Hi Mvolstheyn

Thanks for your explanation 

I notice that the reason code for disassembly is 12100 Inventory Assets.  Which mean this production variance is assets NOT cost?

 

 

Hi Erin

As I wrote, the current setup In the Sales  Demo is not correct.  Normally, you should specify some I/E account, Not sure it should be the COGS, because this is a ‘technical’ variance (similar to the standard cost variance) not related to sales. I would recommend adding a dedicated account to control the amount of this variance

Userlevel 4
Badge +1

Hi Erin,

Thanks for responding to my post.  I realized later that indeed it looked like you were disassembling a kit and not a production order.  Sorry about that.

The production variance is likely occuring not from your set-up of your reason codes, which is simply a mapping of the costs to a different account, as Mark pointed out (Hi Mark), but because Acumatica detected a difference in the costs of the inventory inventory items being disassembled vs the cost of bringing the kit components back into inventory.

These cost “variances” can occur for a number of different reasons.  In order to know more, we would need to know the costing methods being used for the components in your kit, as well as the kit itself.  For example, if you’re using standard cost, if could simply be a difference between the standard costs of the components and that of your kit.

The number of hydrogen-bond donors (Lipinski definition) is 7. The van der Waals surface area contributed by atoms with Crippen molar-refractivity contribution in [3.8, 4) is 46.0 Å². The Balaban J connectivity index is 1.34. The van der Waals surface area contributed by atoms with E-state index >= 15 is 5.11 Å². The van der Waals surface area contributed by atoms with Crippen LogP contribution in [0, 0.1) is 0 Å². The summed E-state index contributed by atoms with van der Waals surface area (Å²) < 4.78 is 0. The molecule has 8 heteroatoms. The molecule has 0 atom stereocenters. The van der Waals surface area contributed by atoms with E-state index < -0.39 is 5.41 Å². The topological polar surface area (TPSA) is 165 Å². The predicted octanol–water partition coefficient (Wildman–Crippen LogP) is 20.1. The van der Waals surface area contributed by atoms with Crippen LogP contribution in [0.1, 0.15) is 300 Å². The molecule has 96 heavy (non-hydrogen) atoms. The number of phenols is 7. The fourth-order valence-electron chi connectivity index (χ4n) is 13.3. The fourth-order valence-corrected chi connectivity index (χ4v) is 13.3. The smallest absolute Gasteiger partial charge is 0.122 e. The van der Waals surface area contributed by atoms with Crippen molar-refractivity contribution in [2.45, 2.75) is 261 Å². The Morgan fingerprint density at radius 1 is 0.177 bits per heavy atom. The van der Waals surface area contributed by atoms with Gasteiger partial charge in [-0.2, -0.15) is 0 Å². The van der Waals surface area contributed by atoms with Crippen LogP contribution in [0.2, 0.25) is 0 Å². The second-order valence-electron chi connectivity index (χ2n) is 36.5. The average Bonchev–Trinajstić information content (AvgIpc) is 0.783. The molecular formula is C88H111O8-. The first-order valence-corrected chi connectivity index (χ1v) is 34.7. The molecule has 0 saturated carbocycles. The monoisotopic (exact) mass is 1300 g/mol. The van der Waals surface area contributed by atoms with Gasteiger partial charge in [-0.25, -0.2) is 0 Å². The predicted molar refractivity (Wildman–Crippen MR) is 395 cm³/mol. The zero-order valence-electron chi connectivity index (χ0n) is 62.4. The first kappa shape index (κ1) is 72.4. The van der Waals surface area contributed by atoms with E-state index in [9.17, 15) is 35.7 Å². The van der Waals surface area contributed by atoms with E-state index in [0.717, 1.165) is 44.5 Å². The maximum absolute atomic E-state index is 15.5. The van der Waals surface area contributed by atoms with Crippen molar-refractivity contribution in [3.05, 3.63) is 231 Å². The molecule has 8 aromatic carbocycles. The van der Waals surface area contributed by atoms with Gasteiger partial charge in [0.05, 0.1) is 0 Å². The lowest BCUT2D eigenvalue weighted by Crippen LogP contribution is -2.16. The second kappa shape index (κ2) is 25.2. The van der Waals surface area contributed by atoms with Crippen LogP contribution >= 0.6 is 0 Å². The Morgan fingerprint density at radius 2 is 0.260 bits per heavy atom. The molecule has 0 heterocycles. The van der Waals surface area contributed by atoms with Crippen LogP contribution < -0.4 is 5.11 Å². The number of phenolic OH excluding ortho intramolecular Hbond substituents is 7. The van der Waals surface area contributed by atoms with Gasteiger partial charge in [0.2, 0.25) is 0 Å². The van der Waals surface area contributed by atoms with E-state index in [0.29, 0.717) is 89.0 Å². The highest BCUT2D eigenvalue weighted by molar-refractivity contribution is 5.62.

Another possibility is based on the set-up of the warehouse in which the disassembly took place, along with the inventory levels of the kit components being placed back into inventory.  

The above screenshot is from the Warehouse set-up screen and the highlighted field tells Acumatica what cost to use when placing “returned” product back into inventory.  The system can either used the last received cost or the average cost of the product.  This can be a little complicated and requires a little digging into the costing method set-up of your items as well as an understanding of the cost layers and inventory levels of your items to know the truth.  

Irrespective of the actual inventory adjustment amount and the calculation used to determine that amount, the simple answer is that Acumatica found a difference in the costs of the disassembled kit and the sum of the costs of the components being placed back into inventory.

Hopefully this will provide you with the guidance necessary to troubleshoot the information further.

Good luck.